Bryanston Primary School puts on a memorable Heritage Month performance of Romeo and Juliet

The cast of Romeo and Juliet from Bryanston Primary School. Picture: Supplied

For the first time in its 63-year history, Bryanston Primary School’s Grade 7 youngsters took to the national stage as participants in the annual Shakespeare Schools Festival South Africa (SSF SA), performed at the Joburg Theatre.

Their cross-cultural interpretation of a classic William Shakespeare play, Romeo and Juliet, was well received. Shakespeare’s Romeo and Juliet is a world-renowned tragedy of star-crossed lovers, who are engulfed by their feuding families. The audience was pleasantly surprised with the postmodern and contemporary themes, infused with African flavour and colour.

“This version of Romeo and Juliet was the result of a fusion between Europe and Africa, staged during Heritage Month. The story is universal, so it made the production identifiable while costumes took on a vibrant African theme,” said director Luke Adamczyk.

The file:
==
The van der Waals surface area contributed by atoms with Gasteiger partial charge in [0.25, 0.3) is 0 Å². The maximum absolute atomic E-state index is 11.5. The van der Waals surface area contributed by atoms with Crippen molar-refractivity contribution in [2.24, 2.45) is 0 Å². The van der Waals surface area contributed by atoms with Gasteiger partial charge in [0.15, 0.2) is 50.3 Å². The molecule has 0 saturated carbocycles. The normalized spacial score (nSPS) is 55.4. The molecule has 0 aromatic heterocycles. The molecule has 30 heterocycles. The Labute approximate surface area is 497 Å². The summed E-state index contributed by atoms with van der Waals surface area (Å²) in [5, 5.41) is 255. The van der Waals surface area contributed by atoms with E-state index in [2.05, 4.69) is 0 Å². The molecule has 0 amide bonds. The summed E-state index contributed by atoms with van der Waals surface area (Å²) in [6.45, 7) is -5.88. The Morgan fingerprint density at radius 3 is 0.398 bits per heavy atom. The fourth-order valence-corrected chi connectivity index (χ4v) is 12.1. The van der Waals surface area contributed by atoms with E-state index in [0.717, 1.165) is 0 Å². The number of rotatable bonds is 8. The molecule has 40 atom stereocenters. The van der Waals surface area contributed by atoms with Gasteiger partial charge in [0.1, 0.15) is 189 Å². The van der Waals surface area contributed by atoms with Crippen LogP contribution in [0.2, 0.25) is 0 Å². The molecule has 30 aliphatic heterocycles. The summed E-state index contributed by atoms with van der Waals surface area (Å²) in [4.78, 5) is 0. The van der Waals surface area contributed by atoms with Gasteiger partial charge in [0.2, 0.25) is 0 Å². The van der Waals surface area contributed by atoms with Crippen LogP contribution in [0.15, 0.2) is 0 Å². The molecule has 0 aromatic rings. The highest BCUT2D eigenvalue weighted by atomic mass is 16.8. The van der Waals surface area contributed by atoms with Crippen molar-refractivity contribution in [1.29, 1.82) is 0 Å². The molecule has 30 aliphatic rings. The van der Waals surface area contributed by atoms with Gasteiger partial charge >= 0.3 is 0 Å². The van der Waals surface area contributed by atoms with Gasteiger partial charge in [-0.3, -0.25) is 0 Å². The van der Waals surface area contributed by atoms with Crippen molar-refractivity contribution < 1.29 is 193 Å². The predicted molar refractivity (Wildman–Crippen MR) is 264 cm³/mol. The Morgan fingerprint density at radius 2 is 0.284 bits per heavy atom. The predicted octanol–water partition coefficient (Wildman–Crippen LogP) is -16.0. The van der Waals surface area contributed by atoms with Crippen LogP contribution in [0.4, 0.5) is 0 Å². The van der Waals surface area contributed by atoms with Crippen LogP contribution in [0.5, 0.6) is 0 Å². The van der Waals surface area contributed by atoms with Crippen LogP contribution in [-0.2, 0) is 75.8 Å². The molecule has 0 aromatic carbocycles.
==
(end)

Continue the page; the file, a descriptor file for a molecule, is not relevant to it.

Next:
Adamczyk said the experience fostered a self-directed, independent and enthusiastic attitude to the theatre for the entire cast and production. “Our educators have brought out the best in each of us through this experience and marvelled at our transformation and growth in doing so well.”

The fusion between African and European themes found expression in the spirit and colour of the African continent while the language remained true to original Shakespearean form.

The cast had been rehearsing since March and throughout their time together, they developed a special bond with one another.

“The group formed a bond and we supported each other through the long hours. It was wonderful watching the production develop. The confidence and self-esteem of all involved improved from this positive experience.”

Adamczyk also said that people can look forward to more productions of this nature in the future.

“Bryanston Primary School’s culture department excelled in this production; not only did the cast embrace the language of Shakespeare, which is part of the curriculum, but there has been so much interest from other learners wishing to get involved and be a part of a production of this magnitude and so, there will be many more!”

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